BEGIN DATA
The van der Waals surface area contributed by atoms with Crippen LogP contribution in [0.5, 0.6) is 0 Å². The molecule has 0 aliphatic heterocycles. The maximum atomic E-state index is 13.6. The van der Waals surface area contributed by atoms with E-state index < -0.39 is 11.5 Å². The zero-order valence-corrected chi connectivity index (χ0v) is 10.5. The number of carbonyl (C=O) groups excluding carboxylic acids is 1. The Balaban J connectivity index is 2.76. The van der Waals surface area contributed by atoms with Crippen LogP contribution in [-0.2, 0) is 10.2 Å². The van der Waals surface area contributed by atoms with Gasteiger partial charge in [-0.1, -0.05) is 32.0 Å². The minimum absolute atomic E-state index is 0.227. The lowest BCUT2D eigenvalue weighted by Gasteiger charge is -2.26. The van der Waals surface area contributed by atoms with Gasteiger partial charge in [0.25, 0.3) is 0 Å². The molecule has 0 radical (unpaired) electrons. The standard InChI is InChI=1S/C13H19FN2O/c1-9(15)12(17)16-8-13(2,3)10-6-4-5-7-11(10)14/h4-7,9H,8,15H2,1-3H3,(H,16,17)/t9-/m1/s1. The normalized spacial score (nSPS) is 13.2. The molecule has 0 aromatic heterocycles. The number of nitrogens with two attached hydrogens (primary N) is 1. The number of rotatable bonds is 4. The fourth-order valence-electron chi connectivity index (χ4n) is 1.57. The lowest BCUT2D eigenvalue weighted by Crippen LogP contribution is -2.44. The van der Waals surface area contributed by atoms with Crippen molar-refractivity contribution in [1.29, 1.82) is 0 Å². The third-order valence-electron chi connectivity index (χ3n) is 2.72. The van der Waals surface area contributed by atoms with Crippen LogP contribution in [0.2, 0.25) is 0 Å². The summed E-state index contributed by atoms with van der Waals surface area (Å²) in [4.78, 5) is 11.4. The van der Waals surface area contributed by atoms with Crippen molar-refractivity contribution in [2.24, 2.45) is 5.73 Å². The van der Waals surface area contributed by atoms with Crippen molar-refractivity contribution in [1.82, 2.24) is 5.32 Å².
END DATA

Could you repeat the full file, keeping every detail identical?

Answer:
The van der Waals surface area contributed by atoms with Crippen LogP contribution in [0.5, 0.6) is 0 Å². The molecule has 0 aliphatic heterocycles. The maximum atomic E-state index is 13.6. The van der Waals surface area contributed by atoms with E-state index < -0.39 is 11.5 Å². The zero-order valence-corrected chi connectivity index (χ0v) is 10.5. The number of carbonyl (C=O) groups excluding carboxylic acids is 1. The Balaban J connectivity index is 2.76. The van der Waals surface area contributed by atoms with Crippen LogP contribution in [-0.2, 0) is 10.2 Å². The van der Waals surface area contributed by atoms with Gasteiger partial charge in [-0.1, -0.05) is 32.0 Å². The minimum absolute atomic E-state index is 0.227. The lowest BCUT2D eigenvalue weighted by Gasteiger charge is -2.26. The van der Waals surface area contributed by atoms with Gasteiger partial charge in [0.25, 0.3) is 0 Å². The molecule has 0 radical (unpaired) electrons. The standard InChI is InChI=1S/C13H19FN2O/c1-9(15)12(17)16-8-13(2,3)10-6-4-5-7-11(10)14/h4-7,9H,8,15H2,1-3H3,(H,16,17)/t9-/m1/s1. The normalized spacial score (nSPS) is 13.2. The molecule has 0 aromatic heterocycles. The number of nitrogens with two attached hydrogens (primary N) is 1. The number of rotatable bonds is 4. The fourth-order valence-electron chi connectivity index (χ4n) is 1.57. The lowest BCUT2D eigenvalue weighted by Crippen LogP contribution is -2.44. The van der Waals surface area contributed by atoms with Crippen molar-refractivity contribution in [1.29, 1.82) is 0 Å². The third-order valence-electron chi connectivity index (χ3n) is 2.72. The van der Waals surface area contributed by atoms with Crippen LogP contribution in [0.2, 0.25) is 0 Å². The summed E-state index contributed by atoms with van der Waals surface area (Å²) in [4.78, 5) is 11.4. The van der Waals surface area contributed by atoms with Crippen molar-refractivity contribution in [2.24, 2.45) is 5.73 Å². The van der Waals surface area contributed by atoms with Crippen molar-refractivity contribution in [1.82, 2.24) is 5.32 Å².